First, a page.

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PHLF and Benchmarking Historic Preservation

Dear friends,

Over the past few months, I have conducted a multi-part conversation with you about the journey Pittsburgh History & Landmarks Foundation (PHLF) has made in its effort to create livable environments for the residents of our communities.  In this edition, I would like to share with you the results of a survey research project we conducted in partnership with a local university, and that was funded by a locally-headquartered financial institution.

Last year, we launched the Landmarks Fellowship Program, a partnership of Landmarks Community Capital Corporation and Carnegie Mellon University’s Heinz College of Public Policy and Management––with generous funding from the PNC Foundation––that resulted in five Heinz College students joining us for the academic year.

As part of the program, we requested the student team to perform a benchmark study comparing PHLF with leading preservation organizations from around the United States. This project was not a scientific study, but it included quantitative and qualitative analyses that PHLF utilizes in its own self-assessment regarding its work and effectiveness.  We began our project by collecting data from the National Trust for Historic Preservation’s annual Partners Survey for 2011.  Based on our review of that data, we developed a survey that was sent to 151 preservation organizations throughout the United States and Canada.  We analyzed additional data from annual reports and web sites of 35 more preservation organizations.

We learned many things about how our efforts measure up to work performed by comparable organizations.  Here are the highlights:

  •  PHLF’s capabilities in real estate development and in planned giving are almost unequalled. In addition, PHLF remains a leader in community development, advocacy, education, and lending, to name just a few.
  •  50 percent of organizations responding to the survey reported that advocacy, education, and tours were their best-funded programs, and that “bricks and mortar projects” and real estate development fell to the lower end of their activity list.  PHLF differs in that our prioritization allows us to do all of these and still maintain a high emphasis on preservation-related real estate development projects that matter.
  • Our survey reveals that many of our peer organizations wish to expand their operational capacity to include many of the capabilities we possess.  For instance, when asked about the key areas where they most wanted to improve their organizational reach, 28 percent of our peers said they were interested in creating a grants and technical assistance program; 24 percent would like to start doing real estate development, and 21 percent said planned giving would be a crucial program they would like to launch—all areas in which we not only excel, but have achieved meaningful and consistent results for many years.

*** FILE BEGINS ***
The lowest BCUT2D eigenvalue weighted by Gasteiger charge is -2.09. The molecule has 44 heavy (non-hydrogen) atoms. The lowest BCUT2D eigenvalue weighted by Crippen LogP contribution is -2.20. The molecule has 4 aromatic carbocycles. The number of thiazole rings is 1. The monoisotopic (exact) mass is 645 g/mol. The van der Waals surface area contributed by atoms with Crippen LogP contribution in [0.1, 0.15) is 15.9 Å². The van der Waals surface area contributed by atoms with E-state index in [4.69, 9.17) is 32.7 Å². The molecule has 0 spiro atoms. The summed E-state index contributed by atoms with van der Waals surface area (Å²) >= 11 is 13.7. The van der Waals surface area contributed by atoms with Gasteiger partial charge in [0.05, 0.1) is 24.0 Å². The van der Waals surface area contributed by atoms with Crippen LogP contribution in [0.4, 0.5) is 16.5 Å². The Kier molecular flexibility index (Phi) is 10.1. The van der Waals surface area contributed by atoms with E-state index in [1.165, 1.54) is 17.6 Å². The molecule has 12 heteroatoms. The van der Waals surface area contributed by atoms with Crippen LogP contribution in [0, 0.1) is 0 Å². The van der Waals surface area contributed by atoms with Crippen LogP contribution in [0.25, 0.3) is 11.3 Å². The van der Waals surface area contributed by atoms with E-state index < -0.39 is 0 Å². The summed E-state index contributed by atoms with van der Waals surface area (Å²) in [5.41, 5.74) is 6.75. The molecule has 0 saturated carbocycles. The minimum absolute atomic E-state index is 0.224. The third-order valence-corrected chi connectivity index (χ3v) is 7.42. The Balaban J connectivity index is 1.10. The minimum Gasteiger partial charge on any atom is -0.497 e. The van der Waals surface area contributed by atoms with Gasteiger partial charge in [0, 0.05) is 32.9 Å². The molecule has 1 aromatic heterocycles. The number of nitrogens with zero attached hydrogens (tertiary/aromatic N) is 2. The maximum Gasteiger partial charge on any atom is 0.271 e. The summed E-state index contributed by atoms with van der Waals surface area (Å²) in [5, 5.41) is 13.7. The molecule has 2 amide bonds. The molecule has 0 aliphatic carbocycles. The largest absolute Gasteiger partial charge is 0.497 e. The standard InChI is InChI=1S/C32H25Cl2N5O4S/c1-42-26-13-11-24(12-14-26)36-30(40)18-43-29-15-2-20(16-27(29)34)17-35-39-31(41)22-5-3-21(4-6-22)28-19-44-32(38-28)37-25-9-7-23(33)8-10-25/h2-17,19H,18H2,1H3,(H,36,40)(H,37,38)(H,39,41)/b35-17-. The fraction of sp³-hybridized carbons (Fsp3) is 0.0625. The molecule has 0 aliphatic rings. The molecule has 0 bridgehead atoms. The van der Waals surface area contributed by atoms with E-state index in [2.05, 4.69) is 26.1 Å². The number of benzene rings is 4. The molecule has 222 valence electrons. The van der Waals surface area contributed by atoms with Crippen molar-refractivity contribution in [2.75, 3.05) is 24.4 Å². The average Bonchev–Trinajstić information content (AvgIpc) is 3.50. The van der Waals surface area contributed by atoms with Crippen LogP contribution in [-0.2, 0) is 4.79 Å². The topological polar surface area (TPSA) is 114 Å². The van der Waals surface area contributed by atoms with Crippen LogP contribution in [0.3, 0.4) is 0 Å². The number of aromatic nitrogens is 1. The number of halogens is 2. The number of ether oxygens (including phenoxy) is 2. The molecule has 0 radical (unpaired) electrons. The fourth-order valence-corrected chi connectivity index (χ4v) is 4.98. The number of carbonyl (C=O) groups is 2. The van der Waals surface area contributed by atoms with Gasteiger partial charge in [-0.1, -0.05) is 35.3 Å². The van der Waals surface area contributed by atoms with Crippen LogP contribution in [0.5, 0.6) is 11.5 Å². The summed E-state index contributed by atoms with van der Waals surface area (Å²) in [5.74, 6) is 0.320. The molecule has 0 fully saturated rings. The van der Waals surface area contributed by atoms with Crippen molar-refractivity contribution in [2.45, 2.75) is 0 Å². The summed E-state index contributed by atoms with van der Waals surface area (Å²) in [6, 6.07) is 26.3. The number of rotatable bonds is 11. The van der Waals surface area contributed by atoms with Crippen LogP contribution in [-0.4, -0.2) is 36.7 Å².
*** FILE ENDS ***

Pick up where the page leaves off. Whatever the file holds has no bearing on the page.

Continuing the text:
• We stand out in the membership arena as well.  We learned that PHLF has twice the number of dues-paying members compared to our peers in 2011.  Interestingly, we also learned membership contributions make up markedly less of our budget as compared to our peers.  Our ability to fund activities from grants, loans and judicious use of investment funds sets us apart.
  • Meanwhile, almost 75 percent of responding organizations said they had an approximate annual budget of between $50,000 and $750,000 in 2010.  Again, we stand out with an annual budget of approximately $3.3 million.
  • On fundraising, events and annual campaigns were listed as the two most important ways of generating revenue by almost half the respondents. At PHLF, however, we depend on funding the projects themselves and using collected reserves for general operations.
  • Although most of the organizations surveyed desire to be in real estate development, few have done so.  As many of you know, it is through that effort that we have been able to build reserves that pay for many of our general operations so that we do not have to use trustee and staff time for annual general operational fundraising.  We raise money for projects because people prefer to give to something specific. We have one of the most creative educational programs, serving more than 10,000 people each year.

We are heartened by the findings of the survey conducted by our Heinz College project team. In almost every category, PHLF ranked as one of the leading preservation organizations in the United States.

Every day I feel our need for greater resources, greater knowledge and more significant influence to meet the preservation challenges our organization faces.  But when I look at the results of surveys like that performed by the Heinz College Team, I feel heartened that Pittsburgh History & Landmarks Foundation is doing so very well.

Let me know of your thoughts and opinions about these survey results.  Thanks again to the many members and friends who have shared their comments with me.  In particular, thanks for your continuing support of PHLF; without your support, we cannot do all that we do.

Arthur Ziegler
Pittsburgh History & Landmarks Foundation

Pittsburgh History & Landmarks Foundation

100 West Station Square Drive, Suite 450

Pittsburgh, PA 15219

Phone: 412-471-5808  |  Fax: 412-471-1633